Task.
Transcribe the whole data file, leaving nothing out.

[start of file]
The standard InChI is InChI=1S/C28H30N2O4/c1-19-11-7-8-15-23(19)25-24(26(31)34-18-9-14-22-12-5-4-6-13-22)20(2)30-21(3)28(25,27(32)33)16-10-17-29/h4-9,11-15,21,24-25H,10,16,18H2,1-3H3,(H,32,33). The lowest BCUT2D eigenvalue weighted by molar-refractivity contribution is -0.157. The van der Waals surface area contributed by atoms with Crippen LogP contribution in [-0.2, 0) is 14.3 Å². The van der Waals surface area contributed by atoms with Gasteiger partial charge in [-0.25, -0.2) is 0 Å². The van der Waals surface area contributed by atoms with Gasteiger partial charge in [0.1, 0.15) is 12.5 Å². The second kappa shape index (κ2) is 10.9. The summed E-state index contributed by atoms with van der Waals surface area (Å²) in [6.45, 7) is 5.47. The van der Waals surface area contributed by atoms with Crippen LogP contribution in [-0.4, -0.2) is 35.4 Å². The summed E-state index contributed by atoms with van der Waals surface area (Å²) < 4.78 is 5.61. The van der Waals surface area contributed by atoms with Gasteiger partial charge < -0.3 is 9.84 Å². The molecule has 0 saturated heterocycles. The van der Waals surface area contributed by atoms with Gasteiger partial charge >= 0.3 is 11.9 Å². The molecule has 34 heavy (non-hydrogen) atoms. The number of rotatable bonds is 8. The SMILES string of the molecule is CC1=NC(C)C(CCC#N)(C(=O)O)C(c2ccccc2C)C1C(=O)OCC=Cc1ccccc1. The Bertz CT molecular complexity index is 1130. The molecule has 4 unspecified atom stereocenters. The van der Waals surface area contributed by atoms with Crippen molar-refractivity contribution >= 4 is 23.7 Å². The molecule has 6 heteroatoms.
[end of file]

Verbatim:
The standard InChI is InChI=1S/C28H30N2O4/c1-19-11-7-8-15-23(19)25-24(26(31)34-18-9-14-22-12-5-4-6-13-22)20(2)30-21(3)28(25,27(32)33)16-10-17-29/h4-9,11-15,21,24-25H,10,16,18H2,1-3H3,(H,32,33). The lowest BCUT2D eigenvalue weighted by molar-refractivity contribution is -0.157. The van der Waals surface area contributed by atoms with Crippen LogP contribution in [-0.2, 0) is 14.3 Å². The van der Waals surface area contributed by atoms with Gasteiger partial charge in [-0.25, -0.2) is 0 Å². The van der Waals surface area contributed by atoms with Gasteiger partial charge in [0.1, 0.15) is 12.5 Å². The second kappa shape index (κ2) is 10.9. The summed E-state index contributed by atoms with van der Waals surface area (Å²) in [6.45, 7) is 5.47. The van der Waals surface area contributed by atoms with Crippen LogP contribution in [-0.4, -0.2) is 35.4 Å². The summed E-state index contributed by atoms with van der Waals surface area (Å²) < 4.78 is 5.61. The van der Waals surface area contributed by atoms with Gasteiger partial charge < -0.3 is 9.84 Å². The molecule has 0 saturated heterocycles. The van der Waals surface area contributed by atoms with Gasteiger partial charge >= 0.3 is 11.9 Å². The molecule has 34 heavy (non-hydrogen) atoms. The number of rotatable bonds is 8. The SMILES string of the molecule is CC1=NC(C)C(CCC#N)(C(=O)O)C(c2ccccc2C)C1C(=O)OCC=Cc1ccccc1. The Bertz CT molecular complexity index is 1130. The molecule has 4 unspecified atom stereocenters. The van der Waals surface area contributed by atoms with Crippen molar-refractivity contribution >= 4 is 23.7 Å². The molecule has 6 heteroatoms.